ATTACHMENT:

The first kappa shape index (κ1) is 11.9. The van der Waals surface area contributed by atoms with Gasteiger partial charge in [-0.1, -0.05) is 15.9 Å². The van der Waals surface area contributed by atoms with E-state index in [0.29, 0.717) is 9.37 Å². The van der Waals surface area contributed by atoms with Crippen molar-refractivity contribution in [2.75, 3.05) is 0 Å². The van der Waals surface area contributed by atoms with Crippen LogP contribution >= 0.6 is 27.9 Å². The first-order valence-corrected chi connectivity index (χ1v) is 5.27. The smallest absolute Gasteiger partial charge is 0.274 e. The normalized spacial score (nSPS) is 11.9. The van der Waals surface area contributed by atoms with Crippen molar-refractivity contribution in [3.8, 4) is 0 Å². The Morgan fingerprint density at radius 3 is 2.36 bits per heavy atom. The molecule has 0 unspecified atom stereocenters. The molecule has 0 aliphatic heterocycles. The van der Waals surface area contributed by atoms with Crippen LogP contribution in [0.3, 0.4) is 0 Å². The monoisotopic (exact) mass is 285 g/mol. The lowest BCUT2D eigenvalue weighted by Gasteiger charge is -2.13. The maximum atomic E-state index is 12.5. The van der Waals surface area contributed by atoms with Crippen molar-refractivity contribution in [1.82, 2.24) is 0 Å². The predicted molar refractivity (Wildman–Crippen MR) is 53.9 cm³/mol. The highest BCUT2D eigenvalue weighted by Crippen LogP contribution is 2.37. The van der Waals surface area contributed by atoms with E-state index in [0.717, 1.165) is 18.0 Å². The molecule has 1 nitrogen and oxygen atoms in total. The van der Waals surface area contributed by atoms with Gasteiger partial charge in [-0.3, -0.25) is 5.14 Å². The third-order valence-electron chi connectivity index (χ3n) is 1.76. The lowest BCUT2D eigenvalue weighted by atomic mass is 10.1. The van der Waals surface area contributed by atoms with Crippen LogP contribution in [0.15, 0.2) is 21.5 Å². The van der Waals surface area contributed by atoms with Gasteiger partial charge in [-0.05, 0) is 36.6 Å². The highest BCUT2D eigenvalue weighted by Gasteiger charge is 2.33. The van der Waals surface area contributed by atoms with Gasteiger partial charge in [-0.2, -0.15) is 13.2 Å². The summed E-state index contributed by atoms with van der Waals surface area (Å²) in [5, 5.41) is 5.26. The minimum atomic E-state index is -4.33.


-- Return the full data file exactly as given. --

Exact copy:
The first kappa shape index (κ1) is 11.9. The van der Waals surface area contributed by atoms with Gasteiger partial charge in [-0.1, -0.05) is 15.9 Å². The van der Waals surface area contributed by atoms with E-state index in [0.29, 0.717) is 9.37 Å². The van der Waals surface area contributed by atoms with Crippen molar-refractivity contribution in [2.75, 3.05) is 0 Å². The van der Waals surface area contributed by atoms with Crippen LogP contribution >= 0.6 is 27.9 Å². The first-order valence-corrected chi connectivity index (χ1v) is 5.27. The smallest absolute Gasteiger partial charge is 0.274 e. The normalized spacial score (nSPS) is 11.9. The van der Waals surface area contributed by atoms with Crippen molar-refractivity contribution in [3.8, 4) is 0 Å². The Morgan fingerprint density at radius 3 is 2.36 bits per heavy atom. The molecule has 0 unspecified atom stereocenters. The molecule has 0 aliphatic heterocycles. The van der Waals surface area contributed by atoms with Crippen LogP contribution in [0.3, 0.4) is 0 Å². The monoisotopic (exact) mass is 285 g/mol. The lowest BCUT2D eigenvalue weighted by Gasteiger charge is -2.13. The maximum atomic E-state index is 12.5. The van der Waals surface area contributed by atoms with Crippen molar-refractivity contribution in [1.82, 2.24) is 0 Å². The predicted molar refractivity (Wildman–Crippen MR) is 53.9 cm³/mol. The highest BCUT2D eigenvalue weighted by Crippen LogP contribution is 2.37. The van der Waals surface area contributed by atoms with E-state index in [0.717, 1.165) is 18.0 Å². The molecule has 1 nitrogen and oxygen atoms in total. The van der Waals surface area contributed by atoms with Gasteiger partial charge in [-0.3, -0.25) is 5.14 Å². The third-order valence-electron chi connectivity index (χ3n) is 1.76. The lowest BCUT2D eigenvalue weighted by atomic mass is 10.1. The van der Waals surface area contributed by atoms with Crippen LogP contribution in [0.15, 0.2) is 21.5 Å². The van der Waals surface area contributed by atoms with Gasteiger partial charge in [-0.05, 0) is 36.6 Å². The highest BCUT2D eigenvalue weighted by Gasteiger charge is 2.33. The van der Waals surface area contributed by atoms with Gasteiger partial charge in [-0.2, -0.15) is 13.2 Å². The summed E-state index contributed by atoms with van der Waals surface area (Å²) in [5, 5.41) is 5.26. The minimum atomic E-state index is -4.33.